What is the Answer?
Once an Application for Adjudication of Claim is filed, the opposing party can file an Answer to applicant’s claims. But many of you may be asking, “Is the filing of an Answer to the Application of Claim Mandatory, Recommended, or just a Standard?”
Is it Mandatory?
According to Labor Code §5505, if a defendant desires to disclaim any interest in the subject matter of the claim, an Answer may be filed to 1) deny liability, 2) point out inaccurate or incomplete allegations in the application or 3) bring any paper, or document to the attention of the appeals board by attaching the document to Answer itself.
However, Labor Code §5500 states that, “[n]o pleadings other than the application and answer shall be required.”
Confusing right? Case law gives us a little more clarity.
The case of O’Hare v. IAC (1941) 6 CCC 134, 137-38 clarified that the filing of an Answer is not mandatory and that “the failure to file a written answer does not constitute an admission of the essential facts recited in the verified claim of the workman or his dependents.”
According to Byrant v. WCAB (2011) 76 CCC 151 (writ denied), “[t]he filing of an Answer is not mandatory under Labor Code §5505,” and “Labor Code §5500 makes it clear that an answer is a form of pleading…” which can be amended.
Therefore, the filing of an Answer is not Mandatory despite the inconsistent language of the labor code and regulations.
BUT, is it still Recommended?
Labor code §5506 states that failure to answer does not automatically cause a default against defendants, but “the appeals board shall proceed to the hearing of the matter upon the terms and conditions which it deems proper.” Additionally, CCR §10465(c) states that the appeals board and the WCJ are allowed to exercise sound discretion when matters and affirmative defenses are not pleaded by answer.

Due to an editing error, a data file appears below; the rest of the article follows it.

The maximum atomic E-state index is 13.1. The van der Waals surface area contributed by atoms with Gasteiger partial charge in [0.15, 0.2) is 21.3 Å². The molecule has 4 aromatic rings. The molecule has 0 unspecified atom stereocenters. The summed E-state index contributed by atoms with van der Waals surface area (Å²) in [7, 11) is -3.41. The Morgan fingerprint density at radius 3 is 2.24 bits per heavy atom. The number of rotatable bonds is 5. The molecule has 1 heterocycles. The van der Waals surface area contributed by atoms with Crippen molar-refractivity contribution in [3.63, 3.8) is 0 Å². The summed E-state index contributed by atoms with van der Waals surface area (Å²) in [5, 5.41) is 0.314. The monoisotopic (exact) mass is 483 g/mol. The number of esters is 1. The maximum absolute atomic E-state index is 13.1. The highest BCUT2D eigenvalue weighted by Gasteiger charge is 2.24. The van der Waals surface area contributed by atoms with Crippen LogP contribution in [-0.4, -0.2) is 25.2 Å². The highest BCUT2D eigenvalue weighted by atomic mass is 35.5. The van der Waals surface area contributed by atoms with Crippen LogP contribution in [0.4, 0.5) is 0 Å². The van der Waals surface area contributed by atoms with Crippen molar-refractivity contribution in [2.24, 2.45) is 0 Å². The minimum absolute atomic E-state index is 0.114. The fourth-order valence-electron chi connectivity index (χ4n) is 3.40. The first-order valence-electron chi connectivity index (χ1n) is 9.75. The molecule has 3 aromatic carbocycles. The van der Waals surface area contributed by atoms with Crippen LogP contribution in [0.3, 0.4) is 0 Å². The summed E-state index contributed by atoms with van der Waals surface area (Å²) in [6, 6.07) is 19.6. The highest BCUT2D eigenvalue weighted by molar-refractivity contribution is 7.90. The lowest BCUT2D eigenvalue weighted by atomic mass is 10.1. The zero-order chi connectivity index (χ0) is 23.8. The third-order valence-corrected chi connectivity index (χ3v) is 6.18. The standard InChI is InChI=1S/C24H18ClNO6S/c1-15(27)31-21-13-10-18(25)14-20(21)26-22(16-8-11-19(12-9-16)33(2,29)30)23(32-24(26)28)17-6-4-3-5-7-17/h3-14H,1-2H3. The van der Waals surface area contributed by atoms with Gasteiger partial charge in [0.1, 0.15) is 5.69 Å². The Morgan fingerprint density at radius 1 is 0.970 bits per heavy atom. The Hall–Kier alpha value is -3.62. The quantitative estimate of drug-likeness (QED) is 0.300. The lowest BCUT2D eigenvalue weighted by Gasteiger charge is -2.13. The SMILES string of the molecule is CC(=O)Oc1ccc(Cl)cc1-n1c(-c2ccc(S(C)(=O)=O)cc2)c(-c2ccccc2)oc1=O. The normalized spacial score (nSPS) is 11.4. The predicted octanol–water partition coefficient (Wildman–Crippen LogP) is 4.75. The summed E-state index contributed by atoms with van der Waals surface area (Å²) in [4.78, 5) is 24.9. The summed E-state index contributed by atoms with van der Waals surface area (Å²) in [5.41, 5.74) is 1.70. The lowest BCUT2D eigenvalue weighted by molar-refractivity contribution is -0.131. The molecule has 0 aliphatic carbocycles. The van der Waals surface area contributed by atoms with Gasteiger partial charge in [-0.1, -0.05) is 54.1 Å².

For once, the Labor Code and Code of Regulation seem to agree on this subject, that the appeals board has the discretion to impose consequences for failure to file an answer. To date, the courts have steadily refused to do so. There are very few cases where the WCJ has exercised its discretion on this issue.
In the case of Early California Foods v. WCAB (Ellis) (1991) 56 CCC 137 (writ denied), the employer filed an Answer to the Application but did not raise the issue of earnings. Applicant alleged and the employer paid, TD benefits at the maximum rate. The WCJ then refused to allow the defendants to submit evidence on the applicant’s earnings in order to assert an overpayment of TD benefits. The appeals board affirmed and explained that the employer was “in a peculiar position to be able to determine [applicant’s] earnings at the outset of the claim but did not do so and that the overpayment could have been avoided or significantly reduced by the exercise of diligence.”